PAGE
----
Rapid affinity purification of erythropoietin from biological samples using disposable monoliths

  • Lönnberg M
  • Dehnes Y
  • Drevin M
 et al. 
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Identification of post-translational modifications of proteins in biological samples often requires access to preanalytical purification and concentration methods. In the purification step high or low molecular weight substances can be removed by size exclusion filters, and high abundant proteins can be removed, or low abundant proteins can be enriched, by specific capturing tools. In this paper is described the experience and results obtained with a recently emerged and easy-to-use affinity purification kit for enrichment of the low amounts of EPO found in urine and plasma specimens. The kit can be used as a pre-step in the EPO doping control procedure, as an alternative to the commonly used ultrafiltration, for detecting aberrantly glycosylated isoforms. The commercially available affinity purification kit contains small disposable anti-EPO monolith columns (6 μL volume, Ø7 mm, length 0.15 mm) together with all required buffers. A 24-channel vacuum manifold was used for simultaneous processing of samples. The column concentrated EPO from 20 mL urine down to 55 μL eluate with a concentration factor of 240 times, while roughly 99.7% of non-relevant urine proteins were removed. The recoveries of Neorecormon (epoetin beta), and the EPO analogues Aranesp and Mircera applied to buffer were high, 76%, 67% and 57%, respectively. The recovery of endogenous EPO from human urine was 65%. High recoveries were also obtained when purifying human, mouse and equine EPO from serum, and human EPO from cerebrospinal fluid. Evaluation with the accredited EPO doping control method based on isoelectric focusing (IEF) showed that the affinity purification procedure did not change the isoform distribution for rhEPO, Aranesp, Mircera or endogenous EPO. The kit should be particularly useful for applications in which it is essential to avoid carry-over effects, a problem commonly encountered with conventional particle-based affinity columns. The encouraging results with EPO propose that similar affinity monoliths, with the appropriate antibodies, should constitute useful tools for general applications in sample preparation, not only for doping control of EPO and other hormones such as growth hormone and insulin but also for the study of post-translational modifications of other low abundance proteins in biological and clinical research, and for sample preparation prior to in vitro diagnostics. © 2010 Elsevier B.V.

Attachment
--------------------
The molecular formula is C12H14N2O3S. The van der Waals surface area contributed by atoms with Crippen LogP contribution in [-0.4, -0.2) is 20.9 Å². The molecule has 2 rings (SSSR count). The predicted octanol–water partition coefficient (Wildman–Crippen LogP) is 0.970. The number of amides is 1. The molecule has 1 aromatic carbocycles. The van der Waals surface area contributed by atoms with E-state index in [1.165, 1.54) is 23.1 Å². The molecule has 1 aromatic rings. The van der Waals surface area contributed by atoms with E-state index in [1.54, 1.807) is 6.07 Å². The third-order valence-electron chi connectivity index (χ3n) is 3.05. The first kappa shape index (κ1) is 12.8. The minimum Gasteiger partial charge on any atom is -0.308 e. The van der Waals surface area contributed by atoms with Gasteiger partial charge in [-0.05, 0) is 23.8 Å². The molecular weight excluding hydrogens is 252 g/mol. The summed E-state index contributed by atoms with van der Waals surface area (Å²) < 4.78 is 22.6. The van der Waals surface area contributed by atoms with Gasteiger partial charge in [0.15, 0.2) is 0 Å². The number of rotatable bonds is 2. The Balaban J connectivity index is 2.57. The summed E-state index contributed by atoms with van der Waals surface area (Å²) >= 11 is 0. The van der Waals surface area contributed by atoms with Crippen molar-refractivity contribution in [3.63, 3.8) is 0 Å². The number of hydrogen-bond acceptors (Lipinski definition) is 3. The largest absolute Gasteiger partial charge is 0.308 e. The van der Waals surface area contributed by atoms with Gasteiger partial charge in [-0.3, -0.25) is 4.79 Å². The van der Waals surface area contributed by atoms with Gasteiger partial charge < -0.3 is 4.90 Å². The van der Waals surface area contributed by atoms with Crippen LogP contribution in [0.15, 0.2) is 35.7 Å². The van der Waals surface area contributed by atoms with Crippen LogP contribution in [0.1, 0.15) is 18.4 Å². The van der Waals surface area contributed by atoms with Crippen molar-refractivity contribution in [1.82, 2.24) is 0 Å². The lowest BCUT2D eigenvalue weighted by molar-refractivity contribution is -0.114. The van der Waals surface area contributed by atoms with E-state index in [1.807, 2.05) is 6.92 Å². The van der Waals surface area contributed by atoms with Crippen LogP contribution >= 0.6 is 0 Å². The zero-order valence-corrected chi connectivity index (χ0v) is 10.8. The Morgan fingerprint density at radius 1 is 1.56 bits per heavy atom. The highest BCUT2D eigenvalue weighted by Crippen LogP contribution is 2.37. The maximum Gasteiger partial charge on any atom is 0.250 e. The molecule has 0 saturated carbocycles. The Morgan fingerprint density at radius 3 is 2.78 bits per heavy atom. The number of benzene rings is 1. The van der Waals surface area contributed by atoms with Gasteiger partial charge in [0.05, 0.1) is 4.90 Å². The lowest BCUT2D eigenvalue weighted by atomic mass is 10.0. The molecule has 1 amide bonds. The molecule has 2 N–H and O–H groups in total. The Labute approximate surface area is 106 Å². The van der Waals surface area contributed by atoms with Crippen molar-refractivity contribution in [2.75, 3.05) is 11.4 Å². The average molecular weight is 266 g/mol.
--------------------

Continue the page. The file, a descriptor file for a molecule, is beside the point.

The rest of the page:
Author-supplied keywords

  • Affinity purification
  • Doping
  • EPO
  • Monolith
  • Post-translational modifications

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  • Maria Lönnberg

  • Yvette Dehnes

  • Malin Drevin

  • Mats Garle

  • Severine Lamon

  • Nicolas Leuenberger

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